A section of youth following proceedings at a chanuka ujitegemee event. PHOTO/Mohamed Seif

A section of youth following proceedings at a Chanuka Ujitegemee event.
PHOTO/Mohamed Seif

A Youth Employment Scheme Abroad (YESA) secretariat will be set up in all 47 Counties where people will be able to upload their credentials and the secretariat will facilitate job searches by scanning opportunities available abroad that matches the particular qualifications of an individual, according to Youth Enterprise Development Fund’s Chairman Gor Semelang’o.

At a time when there have been increasing cases of shoddy employment contracts leading to disputes especially for Kenyans working in the Gulf countries this scheme also means that Kenyans working abroad will be cushioned from the whims of such bosses.

“It means that we will look at the contracts that you sign before you travel abroad and we’ll also be able to inform our ambassadors abroad the people who are going and where they are going and the contract they’ve signed and a copy of that contract so that young people would no longer be molested in foreign countries when they seek these employments” said Mr. Semelang’o.

As part of the scheme those leaving the country will also be granted a migration loan in the form of a three per cent non repayable air ticket loan in addition to free medical test and small upkeep money.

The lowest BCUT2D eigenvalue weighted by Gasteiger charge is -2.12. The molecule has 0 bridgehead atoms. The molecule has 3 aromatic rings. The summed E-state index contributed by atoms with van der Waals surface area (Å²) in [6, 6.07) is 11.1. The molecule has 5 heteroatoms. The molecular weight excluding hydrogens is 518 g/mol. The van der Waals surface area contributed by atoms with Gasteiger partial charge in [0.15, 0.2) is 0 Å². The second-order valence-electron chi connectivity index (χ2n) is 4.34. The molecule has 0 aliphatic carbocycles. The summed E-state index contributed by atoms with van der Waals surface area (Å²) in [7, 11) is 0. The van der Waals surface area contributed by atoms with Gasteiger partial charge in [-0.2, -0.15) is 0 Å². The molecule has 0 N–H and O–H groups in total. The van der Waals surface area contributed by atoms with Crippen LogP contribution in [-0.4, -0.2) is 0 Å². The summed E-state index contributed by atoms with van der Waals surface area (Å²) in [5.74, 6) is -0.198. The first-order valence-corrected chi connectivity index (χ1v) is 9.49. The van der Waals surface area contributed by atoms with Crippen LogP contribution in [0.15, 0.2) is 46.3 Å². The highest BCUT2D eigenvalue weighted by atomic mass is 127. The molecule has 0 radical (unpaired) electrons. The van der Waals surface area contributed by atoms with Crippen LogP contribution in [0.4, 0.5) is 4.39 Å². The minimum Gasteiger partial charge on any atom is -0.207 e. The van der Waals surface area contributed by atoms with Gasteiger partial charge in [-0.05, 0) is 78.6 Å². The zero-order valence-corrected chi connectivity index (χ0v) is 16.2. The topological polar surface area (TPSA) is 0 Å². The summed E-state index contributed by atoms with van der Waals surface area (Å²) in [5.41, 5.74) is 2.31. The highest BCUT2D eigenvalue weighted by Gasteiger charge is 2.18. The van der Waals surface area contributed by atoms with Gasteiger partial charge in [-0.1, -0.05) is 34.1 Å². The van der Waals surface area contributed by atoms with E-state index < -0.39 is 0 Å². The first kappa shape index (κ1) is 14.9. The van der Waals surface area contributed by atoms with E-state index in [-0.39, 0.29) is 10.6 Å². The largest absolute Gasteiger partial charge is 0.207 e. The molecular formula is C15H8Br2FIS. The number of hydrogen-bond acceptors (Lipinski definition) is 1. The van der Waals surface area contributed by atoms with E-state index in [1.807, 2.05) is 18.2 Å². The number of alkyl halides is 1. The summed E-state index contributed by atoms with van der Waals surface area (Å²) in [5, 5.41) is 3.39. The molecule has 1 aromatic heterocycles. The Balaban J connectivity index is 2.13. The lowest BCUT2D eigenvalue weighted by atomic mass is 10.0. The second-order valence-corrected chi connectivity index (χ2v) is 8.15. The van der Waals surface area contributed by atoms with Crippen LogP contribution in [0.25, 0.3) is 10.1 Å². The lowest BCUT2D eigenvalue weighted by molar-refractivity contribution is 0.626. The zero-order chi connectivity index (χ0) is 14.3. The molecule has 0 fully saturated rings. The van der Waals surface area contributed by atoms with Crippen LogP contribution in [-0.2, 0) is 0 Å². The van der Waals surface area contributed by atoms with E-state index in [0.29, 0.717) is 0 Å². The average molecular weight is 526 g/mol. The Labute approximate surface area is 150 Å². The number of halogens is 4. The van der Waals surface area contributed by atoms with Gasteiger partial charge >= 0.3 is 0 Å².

“We are also partnering with the ILO and IOM to do what is called pre-departure training, we train you before you leave the country for the culture shock,” he added.

Noting that this model has been successful in the Philippines he stressed the need of borrowing a leaf from the East Asia country in an effort to streamline the labour export industry.

“That’s how Philippines has done it and we want to do that here because there are many young  people who have skills here but they don’t have jobs,” said Mr. Semelang’o. “It is structured labour export it means we can ask the government to give us a billion and we put back into the economy shs30 billion” he said.

The Jubilee Government and Sufuria Economics

| Dr. Oduwo Noah Akala

The three month old Jubilee Government a fortnight ago presented its first of five national budgets to the people of the Republic. The proposed budget amounts to massive 1.6 trillion shillings…More than the Ugandan and Tanzanian national budgets combined! This ambitious financial plan is on the back of exuberant electoral promises made by now President Uhuru Kenyatta and his Deputy William Ruto during the course of the campaign period. This also has to be the first time in modern Kenyan history that a Finance Minister, now referred to as the Treasury Cabinet Secretary, Mr Henry Rotich, has said in Parliament that “I do not know where the money will come from.”

Kenya is in a peculiar socio-economic and political conundrum. This is because in our country, the minority of the population is employed and earning an income. It thus follows that it is this minority that pays tax which funds Government and all of its activities. Yet, when it comes to choosing a Government, it’s the majority who are unemployed and do not pay tax that have the final say. The non-tax paying majority essentially decides how tax revenue generated from the taxpaying minority is going to be spent.